15 minutes later we were admitted to our birthing suite, we rang our doula to let her know to come in and began to set up our things around the room.
We dimmed the lights, set up the electric oil burner with mandarin, lavender and geranium oils, covered the clock with a sarong so we didn't have to be reminded of the time, put on a reiki music cd (which pretty much played non-stop), filled our bucket with boiling water for the hot towels, put out our pillows and put the yoga mat in the shower (to kneel on). We had rescue remedy, homeopathic remedy (Caulophyllum), massage oil, wheat pack, wooden massagers, headphones for music, snack food, drinks, torch and mirror, a little bunny hat to focus on and the camera ready to go.
By the time our doula had arrived, we had created a beautifully calm and relaxing environment for baby's arrival.
We had a support team of three consisting of Richard, my Mum and our doula (which we opted for in case my Mum didn't make it in time from overseas but she did) and everyone was kept busy getting hot water, towels, supporting me etc and they could take turns at having a break and I figured the more support the better for me.
We had to have an hour of electronic feotal monitoring to start with to make sure everything was okay which was a standard requirement but I wasn't happy having to keep still on the bed. I also had a shot of penicillin and an IV line put in for further doses of penicillin. This was to protect the baby from strep. B infection as the penicillin would reach the baby via the placental blood flow.
I laboured well throughout the night, I used the Swiss ball in the shower, the toilet to squat on with the hand held shower on my lower back, squatted whilst supported in the shower and hanging on to the end of the bed, used the mats on the floor and walked around a lot including visiting the babies in the nursery to inspire me.
The shower and hot towels on my buttocks and lower back were the best pain relief. If only the hospital would have let me use their bath.
The midwives at the time were great, they could see that we were under control and were coping well and only came in to check on us occasionally and to do feotal monitoring with a hand held device (a sonicaid). They were non-intrusive and respectful of our birthing plan.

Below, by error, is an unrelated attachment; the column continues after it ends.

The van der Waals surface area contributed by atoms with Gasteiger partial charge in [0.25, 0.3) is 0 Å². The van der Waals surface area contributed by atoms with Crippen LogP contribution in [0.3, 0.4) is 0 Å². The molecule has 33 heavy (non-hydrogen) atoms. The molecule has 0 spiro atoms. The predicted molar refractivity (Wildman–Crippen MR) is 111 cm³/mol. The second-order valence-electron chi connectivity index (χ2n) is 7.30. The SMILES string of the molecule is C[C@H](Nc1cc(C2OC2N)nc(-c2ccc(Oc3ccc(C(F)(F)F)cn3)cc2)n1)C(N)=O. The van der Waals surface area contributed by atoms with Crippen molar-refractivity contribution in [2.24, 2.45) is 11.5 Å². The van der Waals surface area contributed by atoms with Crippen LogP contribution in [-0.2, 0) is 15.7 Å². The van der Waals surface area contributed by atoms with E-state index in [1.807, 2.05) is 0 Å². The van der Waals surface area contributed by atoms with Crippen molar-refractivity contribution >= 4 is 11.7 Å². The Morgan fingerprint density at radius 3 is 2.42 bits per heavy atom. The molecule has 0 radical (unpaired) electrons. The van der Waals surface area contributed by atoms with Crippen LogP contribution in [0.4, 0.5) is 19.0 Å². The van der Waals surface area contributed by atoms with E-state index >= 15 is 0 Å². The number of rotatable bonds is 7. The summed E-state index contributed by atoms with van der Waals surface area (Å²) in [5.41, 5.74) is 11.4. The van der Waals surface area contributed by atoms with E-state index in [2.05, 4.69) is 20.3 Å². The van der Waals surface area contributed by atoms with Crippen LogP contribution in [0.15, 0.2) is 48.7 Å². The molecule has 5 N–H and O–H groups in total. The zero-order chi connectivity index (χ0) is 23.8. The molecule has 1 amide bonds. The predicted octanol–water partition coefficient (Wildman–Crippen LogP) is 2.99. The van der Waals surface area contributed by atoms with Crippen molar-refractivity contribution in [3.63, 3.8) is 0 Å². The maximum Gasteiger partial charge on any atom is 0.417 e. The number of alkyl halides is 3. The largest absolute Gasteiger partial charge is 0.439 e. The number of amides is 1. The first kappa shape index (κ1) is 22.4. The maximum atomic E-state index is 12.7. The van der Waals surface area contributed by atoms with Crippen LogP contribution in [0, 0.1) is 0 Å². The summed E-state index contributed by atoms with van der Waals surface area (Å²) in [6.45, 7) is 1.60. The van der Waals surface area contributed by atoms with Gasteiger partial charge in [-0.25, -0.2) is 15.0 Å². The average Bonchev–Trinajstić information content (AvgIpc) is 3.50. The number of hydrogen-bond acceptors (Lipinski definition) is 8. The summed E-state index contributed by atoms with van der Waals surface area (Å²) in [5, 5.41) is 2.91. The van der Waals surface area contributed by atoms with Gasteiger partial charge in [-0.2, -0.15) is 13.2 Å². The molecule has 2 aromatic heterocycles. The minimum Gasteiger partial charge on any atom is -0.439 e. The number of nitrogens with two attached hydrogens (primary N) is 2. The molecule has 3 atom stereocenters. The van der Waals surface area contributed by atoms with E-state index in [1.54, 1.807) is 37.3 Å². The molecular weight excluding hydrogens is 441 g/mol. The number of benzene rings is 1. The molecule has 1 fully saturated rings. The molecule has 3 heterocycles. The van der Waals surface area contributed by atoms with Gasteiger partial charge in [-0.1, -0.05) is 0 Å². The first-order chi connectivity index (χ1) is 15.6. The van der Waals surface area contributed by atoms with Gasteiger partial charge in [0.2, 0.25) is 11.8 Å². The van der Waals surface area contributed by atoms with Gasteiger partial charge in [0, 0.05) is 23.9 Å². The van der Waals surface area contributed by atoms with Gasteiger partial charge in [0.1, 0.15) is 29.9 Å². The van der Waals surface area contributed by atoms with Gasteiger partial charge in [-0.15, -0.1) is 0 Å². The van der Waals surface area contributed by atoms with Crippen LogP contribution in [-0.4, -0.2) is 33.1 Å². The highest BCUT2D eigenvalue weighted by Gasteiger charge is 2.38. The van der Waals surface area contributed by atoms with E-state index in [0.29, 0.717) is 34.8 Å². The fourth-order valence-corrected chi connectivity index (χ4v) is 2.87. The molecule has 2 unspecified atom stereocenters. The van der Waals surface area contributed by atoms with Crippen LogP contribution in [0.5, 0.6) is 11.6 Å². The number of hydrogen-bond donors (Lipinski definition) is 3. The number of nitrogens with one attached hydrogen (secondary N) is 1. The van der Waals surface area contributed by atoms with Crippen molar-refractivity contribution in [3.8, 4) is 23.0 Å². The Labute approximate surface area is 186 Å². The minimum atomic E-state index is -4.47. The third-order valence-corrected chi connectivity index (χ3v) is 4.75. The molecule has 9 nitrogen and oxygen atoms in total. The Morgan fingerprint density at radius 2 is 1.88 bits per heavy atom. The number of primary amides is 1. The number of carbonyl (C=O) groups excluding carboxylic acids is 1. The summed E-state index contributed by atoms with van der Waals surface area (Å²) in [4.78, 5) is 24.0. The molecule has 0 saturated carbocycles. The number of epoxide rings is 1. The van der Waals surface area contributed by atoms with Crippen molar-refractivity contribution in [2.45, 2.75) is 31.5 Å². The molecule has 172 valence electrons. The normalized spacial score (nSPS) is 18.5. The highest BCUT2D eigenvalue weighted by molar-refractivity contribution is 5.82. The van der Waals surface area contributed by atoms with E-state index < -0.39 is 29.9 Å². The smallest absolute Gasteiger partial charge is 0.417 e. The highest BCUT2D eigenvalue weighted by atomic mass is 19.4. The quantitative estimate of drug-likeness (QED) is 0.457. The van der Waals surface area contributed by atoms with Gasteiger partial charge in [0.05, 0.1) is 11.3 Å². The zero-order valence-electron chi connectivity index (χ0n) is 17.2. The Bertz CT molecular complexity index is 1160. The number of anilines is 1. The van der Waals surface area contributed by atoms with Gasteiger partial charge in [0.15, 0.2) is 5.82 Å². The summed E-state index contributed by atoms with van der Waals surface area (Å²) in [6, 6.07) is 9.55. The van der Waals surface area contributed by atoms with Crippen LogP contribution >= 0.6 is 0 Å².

When my Dr came in around 5am I was 7cm dilated.
I had opted for no routine vaginal exams, which was a really good idea as they were pretty painful.
I was becoming increasingly tired and I cried and begged for my support people to let me sleep. Forget the pain relief drugs, all I wanted was a good 12-hour sleep and then I promised I'd be back into it. I managed to cope with the contractions with lots of deep breathing that I practiced prior to birth with Lina's breathing/relaxation tapes and made plenty of noise to help open and release.
My Dr came back at around 7:30am and I was 9cm dilated, I was ecstatic, we were going so well.
At this time we had a change of midwife and the new midwife was a traditional "medical model midwife" who was disrespectful of our wishes and active birth plan.
If she did read our birth plan as the other midwives had she may have realised that it was not for her and swapped with another midwife. I felt that she wanted to see us fail in our attempts to have a natural birth as she did very little to help encourage us, more so she began to go try to force us to do it her way.
She began by switching on lights, banging and crashing as she checked equipment, telling us to move things out of her way as this was her area to work from (well excuse me!!).
She would stand there with her hands on her hips watching me or timing my contractions and making inappropriate comments, repeatedly calling me a stupid girl for burning my backside with the hot towels (the next day there was not a mark to be seen) and she offered me pain relief even though we clearly stated in our birth plan not to be offered anything, we would ask if we felt it necessary.
I felt threatened and my special space was rapidly being eroded. I wanted her to leave.
My contractions began to slow and decrease in intensity. No one was game to ask her to leave; we didn't know what we could do or how to get rid of her, my husband told me later that he was so close to telling her to get the F---k out but was afraid that the other midwives would be put off taking over after hearing of this.
My support team began to surround me in a cocoon of support and try to push out this woman's negativity.
We discussed any possible emotional issues that may be slowing my labour but there was nothing. I pushed myself to cry for the release, we tried every position and everything we could think of (including cuddle time alone with Richard) but nothing was helping. I knew I was in trouble, the tiredness had got to me and the midwife was certainly making things worse. At 11.00am I was still 9 cm dilated, my labour had stalled, I had run out of time and I had little choice but to have a Syntocinon drip (a synthetic form of oxytocin) to start up the contractions again and fully dilate. I knew the Syntocinon would bring the contractions on hard and fast so I asked for gas to help me cope when the contractions kicked in again.